Finance Minister Michael Noonan has ruled out any new bailout for Greece restricting what the Irish Government can offer in the next budget.
Coalition figures stressed last night that it was up to Greece on whether or not they wanted a third bailout programme, ahead of crunch talks today between EU leaders on its future in the eurozone.
Government sources said their preference is to examine restructuring Greece’s debt over a long period if Athens requests a third financial aid programme.
Finance Minister Michael Noonan, before flying to Brussels for a meeting with European counterparts, said any new bailout would not impact on spending here.
Ireland could have to pay €1bn or 2% of a new bailout for Athens, Government figures say, if a new programme is in the order of €50bn as suggested by the International Monetary Fund.
But the funds would be lent under the EU’s permanent bailout fund, the European Stability Mechanism (ESM), and therefore not affect spending here as Ireland has already paid €1.2bn into this and further funds needed for Greece would be drawn from this.
However, if Greece was to default on its new bailout, the losses would go back onto the Irish government’s balance sheets, the Department of Finance confirmed.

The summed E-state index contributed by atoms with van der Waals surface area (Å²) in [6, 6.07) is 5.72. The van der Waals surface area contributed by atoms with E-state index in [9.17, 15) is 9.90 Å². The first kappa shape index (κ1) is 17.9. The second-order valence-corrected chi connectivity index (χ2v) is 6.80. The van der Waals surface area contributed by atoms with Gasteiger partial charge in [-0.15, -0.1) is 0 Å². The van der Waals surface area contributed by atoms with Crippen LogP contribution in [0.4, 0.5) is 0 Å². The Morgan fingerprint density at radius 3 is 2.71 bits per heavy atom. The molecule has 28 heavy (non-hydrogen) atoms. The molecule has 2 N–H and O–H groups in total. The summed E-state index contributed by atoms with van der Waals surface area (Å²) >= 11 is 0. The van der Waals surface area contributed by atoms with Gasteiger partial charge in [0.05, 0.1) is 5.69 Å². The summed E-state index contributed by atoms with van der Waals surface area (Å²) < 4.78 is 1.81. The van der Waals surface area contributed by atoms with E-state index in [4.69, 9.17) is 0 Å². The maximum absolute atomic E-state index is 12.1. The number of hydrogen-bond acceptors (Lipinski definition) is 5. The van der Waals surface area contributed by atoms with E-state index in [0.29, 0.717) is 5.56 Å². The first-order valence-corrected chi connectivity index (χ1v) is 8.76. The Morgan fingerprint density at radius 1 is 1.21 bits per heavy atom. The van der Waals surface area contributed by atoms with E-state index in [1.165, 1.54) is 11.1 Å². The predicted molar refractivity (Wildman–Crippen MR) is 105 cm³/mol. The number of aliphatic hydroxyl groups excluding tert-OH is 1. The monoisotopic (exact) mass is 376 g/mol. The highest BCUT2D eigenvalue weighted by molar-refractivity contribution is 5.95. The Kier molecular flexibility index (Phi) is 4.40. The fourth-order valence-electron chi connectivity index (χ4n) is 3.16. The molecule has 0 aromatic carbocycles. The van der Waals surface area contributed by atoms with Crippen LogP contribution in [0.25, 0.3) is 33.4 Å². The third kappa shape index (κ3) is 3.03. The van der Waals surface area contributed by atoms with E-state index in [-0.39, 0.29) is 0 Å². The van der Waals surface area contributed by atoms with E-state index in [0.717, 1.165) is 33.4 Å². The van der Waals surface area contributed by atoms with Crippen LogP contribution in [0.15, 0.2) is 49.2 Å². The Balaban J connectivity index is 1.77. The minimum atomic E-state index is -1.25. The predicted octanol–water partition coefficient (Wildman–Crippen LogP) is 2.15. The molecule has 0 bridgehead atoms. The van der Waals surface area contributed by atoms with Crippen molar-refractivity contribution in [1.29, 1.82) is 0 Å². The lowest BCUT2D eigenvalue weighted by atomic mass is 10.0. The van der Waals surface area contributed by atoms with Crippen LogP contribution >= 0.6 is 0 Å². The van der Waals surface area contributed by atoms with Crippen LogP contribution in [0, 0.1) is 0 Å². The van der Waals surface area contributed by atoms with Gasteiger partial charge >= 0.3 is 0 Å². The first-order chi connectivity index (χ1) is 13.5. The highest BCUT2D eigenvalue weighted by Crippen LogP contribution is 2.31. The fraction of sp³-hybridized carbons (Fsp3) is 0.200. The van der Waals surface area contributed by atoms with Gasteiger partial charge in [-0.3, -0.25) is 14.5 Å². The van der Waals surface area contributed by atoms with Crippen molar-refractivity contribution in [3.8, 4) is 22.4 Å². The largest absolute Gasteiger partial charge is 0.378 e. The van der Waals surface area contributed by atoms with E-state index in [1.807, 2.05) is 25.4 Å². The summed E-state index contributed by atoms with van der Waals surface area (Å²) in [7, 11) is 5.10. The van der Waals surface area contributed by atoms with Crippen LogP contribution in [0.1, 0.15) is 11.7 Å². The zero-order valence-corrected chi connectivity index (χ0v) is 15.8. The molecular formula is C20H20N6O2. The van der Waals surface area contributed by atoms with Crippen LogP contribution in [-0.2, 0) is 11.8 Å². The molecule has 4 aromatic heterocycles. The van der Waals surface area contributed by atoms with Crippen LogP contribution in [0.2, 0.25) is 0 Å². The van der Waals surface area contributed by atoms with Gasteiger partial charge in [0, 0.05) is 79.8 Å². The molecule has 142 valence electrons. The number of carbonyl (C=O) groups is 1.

The amount available to Greece for any new bailout is also dependent on whether the IMF come on board and to what extent EU countries will contribute, especially given that a new loan has to be approved by some members’ parliaments.
Mr Noonan told RTE that any new bailout fund for Greece would not impact on Ireland’s budget.
“Will it have a budgetary effect? No. But there’s a possible potential liability in the future, but it wouldn’t have a budgetary effect for the next budget.”
Department officials though did concede that the funds if needed, while already paid into the ESM, would be taxpayers money.
Earlier, junior finance minister Simon Harris said is was too early to say whether the funds for an Irish contribution of €1bn would come from the ESM or elsewhere.
Enda Kenny, during a visit to Connemara in Co Galway, said the next move was up to the Greek government.
“If they wish to have a third bailout or a third programme put in place with monies made available then they have got to ask for that and that means that they have got to sit down and restart negotiations again.”
While the European Central Bank is expected to meet this week and discuss ongoing concern about the cash flow in Greek banks, Mr Kenny said it was independent.
Mr Kenny also said that while Greeks had voted against their bailout, other countries and their people might have alternative views about funding loans to Athens.
Foreign Affairs Minister Charlie Flanagan said that the situation in Greece was “grave” and that the situation was now “uncharted waters” for everyone in the eurozone.
He advised Irish travellers going to Greece on holidays to take cash rather than rely on their credit cards.
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